Furthermore, daily visits to the Neighborhood were designed with one child in mind. Not one specific child necessarily, but Fred would speak into the camera as though he was addressing one individual viewer rather than the countless children who were watching around the world.

But it's not cool to give others your full attention.

Mister Rogers was generous.


If you listened to the podcast interview with Bert Lloyd, you may remember the story of Mr. Lloyd visiting the home of Fred Rogers. When Mr. Lloyd complimented a framed image on the wall in the Rogers' home, he found himself going home that night with the image itself -- removed from the wall, gift wrapped, and given to him by Mister Rogers.

But being generous isn't cool.

Mister Rogers never backed down from his message.


In 1969, when major cuts to the funding of public broadcast were pending, Fred Rogers appeared before the United States Senate and delivered a passionate and purely authentic testimony about the need for quality programming.


In large part due to what has since become famous footage of Fred, PBS funding was increased from $9 million to $22 million.

But it's not cool to stand up for what you believe in.

Mister Rogers was appreciative.


Receiving the Lifetime Achievement Award at the 1997 Emmy Awards, Fred Rogers took the stage and turned this moment in the spotlight around, focusing it on those who helped him and encouraged him throughout the years.


He even asked those in the audience and watching at home to do the same for themselves:
So many people have helped me to come to this night. Some of you are here, some are far away, some are even in heaven. All of us have special ones who have loved us into being. Would you just take, along with me, tens seconds to think of the people who have helped you become who you are? Those who have cared about you and wanted what was best for you in life. Ten seconds of silence. I'll watch the time.
It's not cool to appreciate others though. Not cool at all.

Mister Rogers was inspirational.


Fred Rogers was so much more than a television host. He was a teacher, a mentor, and an advocate for children -- for all humanity, really. His message has inspired films, books, songs, and even websites such as this one. More importantly, Fred was -- and continues to be -- an inspiration to those who take to heart his message of peace, acceptance, love, patience, and kindness.

But that message isn't cool.

Is it?

Fred Rogers will be remembered in many ways today -- the tenth anniversary of his passing. Reflecting on the impact of his life, I think it becomes quite clear that our societal definition of "cool" is far from accurate. Maybe it's time to reevaluate our priorities -- as a society, as communities, and as individuals.


[Image courtesy of The Fred Rogers Center]

The legacy of Mister Rogers is not forgotten.

As so perfectly stated by Eliot Daley, former Executive Vice President of Family Communications, "Fred Rogers may be elsewhere these days, but does he ever live among us!"

Does he ever.

Tuesday, February 26, 2013

A Friend, a Colleague, and a Viewer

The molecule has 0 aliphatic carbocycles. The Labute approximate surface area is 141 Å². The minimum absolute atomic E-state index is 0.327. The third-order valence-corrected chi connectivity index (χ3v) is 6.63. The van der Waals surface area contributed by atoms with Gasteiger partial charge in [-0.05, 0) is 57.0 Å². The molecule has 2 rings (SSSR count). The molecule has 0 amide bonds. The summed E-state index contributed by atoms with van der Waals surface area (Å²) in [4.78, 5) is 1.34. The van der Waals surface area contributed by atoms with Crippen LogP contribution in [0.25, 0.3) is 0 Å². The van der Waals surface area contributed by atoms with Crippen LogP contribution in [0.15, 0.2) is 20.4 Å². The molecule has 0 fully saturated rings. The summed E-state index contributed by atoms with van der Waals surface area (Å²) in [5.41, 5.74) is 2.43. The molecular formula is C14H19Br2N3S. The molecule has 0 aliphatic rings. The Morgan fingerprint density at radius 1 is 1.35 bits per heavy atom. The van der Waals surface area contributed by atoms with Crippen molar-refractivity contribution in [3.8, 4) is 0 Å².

As this month of remembering Fred Rogers winds down and we lead into tomorrow -- the tenth anniversary of Fred's passing -- I have been reminded time and time again over the past few weeks of the many lives touched by Mister Rogers. From those who watched him on television to those who worked by his side, the impact of Fred Rogers is not one to be taken for granted.


Three friends of the Neighborhood Archive were kind enough to share their thoughts as they reflect on ten years since we lost our favorite neighbor.

A FRIEND


Author Tim Madigan recently shared a new post on his blog -- Anything Mentionable...Remembering Fred Rogers on the 10th anniversary of his death. In this post he writes:
I’m convinced, as are many others, that Fred Rogers was one of the greatest human beings ever to walk this planet. His television show was remarkable, yes. But at the heart of his greatness was that sacred presence. He was completely empty of himself, completely without ego, and thus able to bestow such compassion, non-judgment and love on every person in his life. 
Wednesday is the tenth anniversary of his death. As I think of him now, and the example he set, it sometimes seems that this man has never been more alive.
A COLLEAGUE

Eliot Daley worked side by side with Fred Rogers for many of the earlier years of the Neighborhood and was instrumental in the establishment of Family Communications -- known today as the Fred Rogers Company.
I genuinely expected Fred (who was seven years my senior) to outlive me (and just about anybody else) by a great measure, given his devotion to careful eating and daily exercise. While I have gone through life (and many meals together with Fred) battling my own ill-suppressed tendency to overeat, Fred was the ever-present model I could never emulate as we often sat having lunch at Stauffer's Restaurant near QED. He was always abstemious to an extent that mystified me (his one "indulgence", if you could call it that, was their wonderful creamed spinach which he always ordered). I simply expected him to live to be 100 or more, and I don't say that as a cliche. I really did expect him to live to 100 or more. Shows how little regard (or how much denial) I have for uncongenial realities of life.

A VIEWER


Guy Hutchinson has worked as a radio talk show host and personality on WHWH and WMGQ radio in New Jersey and is currently the co-host of the Adventure Club and Camel Clutch Cinema podcasts.